Virtual Canada Army Run goes national continuing tradition of creating community

The virtual edition of the Army Run set for Sept. 12 to 20

Over the last few years, Canada Army Run has grown to become one of the most popular running races in the country. It’s an opportunity for more than 10,000 people to show support for the Canadian Armed Forces in a genuinely positive and rewarding environment.
Although the race has shifted to a virtual format, participants can still show their support across the country.

The virtual edition of the Army Run will be held Sept. 12 to 20. 

The same race disciplines will be offered — 5K, 10K, 15K, 21.1K, and 26.1K. Each distance comes with a unique clothing item or two including T-shirts, hats, and long sleeves as well as SWAG kits with finisher’s certificates, challenge coins, and products from Xact Nutrition and Nuun Hydration. 

“It’s the first time that we've gone virtual and for the first time we’ve gone national, which we think people will appreciate,” says Major Lesley Quinlan, Canada Army Run Race Director. “Previously, you had to come to Ottawa if you wanted to participate so we're really hoping that people will engage across the country.”

Canada Army Run raises funds for two important organizations: Soldier On and Support Our Troops. And, despite a pandemic that has shut down every race from coast to coast to coast, the need still very much exists. As such, this virtual run is vital. 

“It’s the same opportunity for people to show their support to both Canadian Forces members and the organizations that we support,” says Quinlan. “So we're hoping that people get on board with these causes and come to the Army Run regardless of it not being a physical event this year.”

The first Canada Army Run was held Sept. 21, 2008 when some 7,000 runners put rubber to the Ottawa asphalt, making it the most successful inaugural run ever held in Canada. It is also known for offering unique challenges, such as combining two distance races in one day. 

One of the most moving parts of each race is right at the beginning when a wave of injured soldiers take to the course. It is a fitting reminder of not only the sacrifices being made in defense of our country, but also why fundraising for these organizations is so important.

“Soldier On is invaluable to recovery and to really empower them to adapt and reintegrate with local community-based activities and remain active for the rest of their lives,” Quinlan says. 

Joanne Bradley from SoldierOn participating in Canada Army Run


She had the opportunity to spend some time with members of the program during a recent cycling training camp in Gatineau. The experience left her moved.

“A couple of them I had met before, and they're so strong, they're so resilient,” she explains. “And some of them have really experienced more than anyone should have to. It’s a great opportunity for them to maintain that sense of community.”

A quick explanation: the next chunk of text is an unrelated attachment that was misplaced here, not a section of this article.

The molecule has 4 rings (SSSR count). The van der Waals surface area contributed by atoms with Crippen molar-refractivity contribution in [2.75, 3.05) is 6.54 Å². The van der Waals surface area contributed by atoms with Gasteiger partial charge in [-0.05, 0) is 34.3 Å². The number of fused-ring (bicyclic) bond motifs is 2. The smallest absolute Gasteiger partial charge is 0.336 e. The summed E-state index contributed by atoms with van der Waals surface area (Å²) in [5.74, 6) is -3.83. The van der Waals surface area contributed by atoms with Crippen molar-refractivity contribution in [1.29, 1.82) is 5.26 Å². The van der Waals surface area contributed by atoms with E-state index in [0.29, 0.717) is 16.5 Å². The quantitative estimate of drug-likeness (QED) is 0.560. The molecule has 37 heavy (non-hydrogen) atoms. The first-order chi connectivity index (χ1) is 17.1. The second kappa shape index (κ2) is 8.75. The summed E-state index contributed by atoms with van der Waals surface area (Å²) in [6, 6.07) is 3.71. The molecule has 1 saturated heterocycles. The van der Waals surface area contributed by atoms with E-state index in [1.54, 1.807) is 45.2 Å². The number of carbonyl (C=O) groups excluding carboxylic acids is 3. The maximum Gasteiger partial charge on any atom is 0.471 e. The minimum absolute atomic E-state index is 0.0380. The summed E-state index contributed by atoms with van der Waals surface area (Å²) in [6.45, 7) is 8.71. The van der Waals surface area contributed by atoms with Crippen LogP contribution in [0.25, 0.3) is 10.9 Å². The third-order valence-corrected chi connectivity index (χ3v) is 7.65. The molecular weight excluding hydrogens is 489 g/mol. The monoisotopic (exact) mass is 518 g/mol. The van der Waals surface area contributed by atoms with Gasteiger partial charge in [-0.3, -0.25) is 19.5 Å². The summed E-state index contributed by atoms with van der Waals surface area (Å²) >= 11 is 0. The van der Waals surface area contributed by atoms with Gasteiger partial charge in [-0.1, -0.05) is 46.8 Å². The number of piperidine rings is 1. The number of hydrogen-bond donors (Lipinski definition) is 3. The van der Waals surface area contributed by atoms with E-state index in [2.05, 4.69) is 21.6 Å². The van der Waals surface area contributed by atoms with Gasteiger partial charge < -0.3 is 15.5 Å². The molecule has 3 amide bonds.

The other organization, Support Our Troops, assists military families in need by providing emergency financial assistance in times of distress.

There will be an official Soldier On team participating virtually in this year’s event. 

Quinlan actually began her new position as the race director of Army Run earlier this year in January. 

“I started participation in 2016, although I first heard about Canada Army Run when I was in the West Coast, where I'm originally from,” she says. “I was one of those people who didn't get the chance to come to Ottawa and truly experience the race. Nevertheless, the messaging from friends was always positive and made me look forward to experiencing it myself. So when we started moving around the country because my husband is also in the army, we finally had a chance to come and participate. That’s when iI understood the powerful and symbolic nature of the event.”

Of course, as we all know, things went sideways quickly and the race we once knew had changed. 

“We thought that we were already well in progress towards planning for the 2020 event. And then, yeah. Plot twist,” she says. “It's been challenging for everybody and the entire industry. It's definitely an interesting time to be involved.”

The other challenge is that there are many people who aren't familiar with what a virtual run is, although that is changing.

“I like to tell people that although the mass gathering at the start line is virtual, but the running part is still very much real,” Quinlan says. 

All people need to do is go to the website and register for the distance of their choice, and they have the opportunity at that point to create or to join a team. There is also the opportunity to create a fundraising page. Participants receive the SWAG and race kits through the mail, and then runners complete their chosen distance during the event window, which is the 12th to the 20th of September. 

“At the end of your run, you upload the results to the race roster page,” she says. “Super simple. And then voila, you are part of the  Canada Army Run family. So the good news is that it’s really simple. And you can do it from anywhere.”

“We're excited to share this with everybody,” Quinlan adds. “Please come join us.”



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